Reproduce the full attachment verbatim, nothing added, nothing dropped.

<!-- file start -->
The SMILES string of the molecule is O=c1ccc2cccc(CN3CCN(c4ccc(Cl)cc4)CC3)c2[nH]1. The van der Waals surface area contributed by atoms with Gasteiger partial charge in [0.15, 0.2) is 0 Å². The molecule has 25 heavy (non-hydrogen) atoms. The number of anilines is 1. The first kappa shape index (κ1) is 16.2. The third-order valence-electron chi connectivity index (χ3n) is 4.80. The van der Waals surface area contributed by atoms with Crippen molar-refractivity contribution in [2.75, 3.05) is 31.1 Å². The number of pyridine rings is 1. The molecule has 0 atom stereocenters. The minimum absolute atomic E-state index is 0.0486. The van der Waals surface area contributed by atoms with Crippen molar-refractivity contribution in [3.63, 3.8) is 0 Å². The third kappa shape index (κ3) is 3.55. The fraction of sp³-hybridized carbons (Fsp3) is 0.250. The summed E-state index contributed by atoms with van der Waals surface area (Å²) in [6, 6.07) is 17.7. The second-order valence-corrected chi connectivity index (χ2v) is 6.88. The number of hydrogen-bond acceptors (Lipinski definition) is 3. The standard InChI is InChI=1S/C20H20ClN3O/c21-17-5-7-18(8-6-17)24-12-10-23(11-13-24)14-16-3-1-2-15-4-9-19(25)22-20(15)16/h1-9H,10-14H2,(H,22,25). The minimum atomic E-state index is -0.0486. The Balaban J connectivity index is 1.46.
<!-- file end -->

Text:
The SMILES string of the molecule is O=c1ccc2cccc(CN3CCN(c4ccc(Cl)cc4)CC3)c2[nH]1. The van der Waals surface area contributed by atoms with Gasteiger partial charge in [0.15, 0.2) is 0 Å². The molecule has 25 heavy (non-hydrogen) atoms. The number of anilines is 1. The first kappa shape index (κ1) is 16.2. The third-order valence-electron chi connectivity index (χ3n) is 4.80. The van der Waals surface area contributed by atoms with Crippen molar-refractivity contribution in [2.75, 3.05) is 31.1 Å². The number of pyridine rings is 1. The molecule has 0 atom stereocenters. The minimum absolute atomic E-state index is 0.0486. The van der Waals surface area contributed by atoms with Crippen molar-refractivity contribution in [3.63, 3.8) is 0 Å². The third kappa shape index (κ3) is 3.55. The fraction of sp³-hybridized carbons (Fsp3) is 0.250. The summed E-state index contributed by atoms with van der Waals surface area (Å²) in [6, 6.07) is 17.7. The second-order valence-corrected chi connectivity index (χ2v) is 6.88. The number of hydrogen-bond acceptors (Lipinski definition) is 3. The standard InChI is InChI=1S/C20H20ClN3O/c21-17-5-7-18(8-6-17)24-12-10-23(11-13-24)14-16-3-1-2-15-4-9-19(25)22-20(15)16/h1-9H,10-14H2,(H,22,25). The minimum atomic E-state index is -0.0486. The Balaban J connectivity index is 1.46.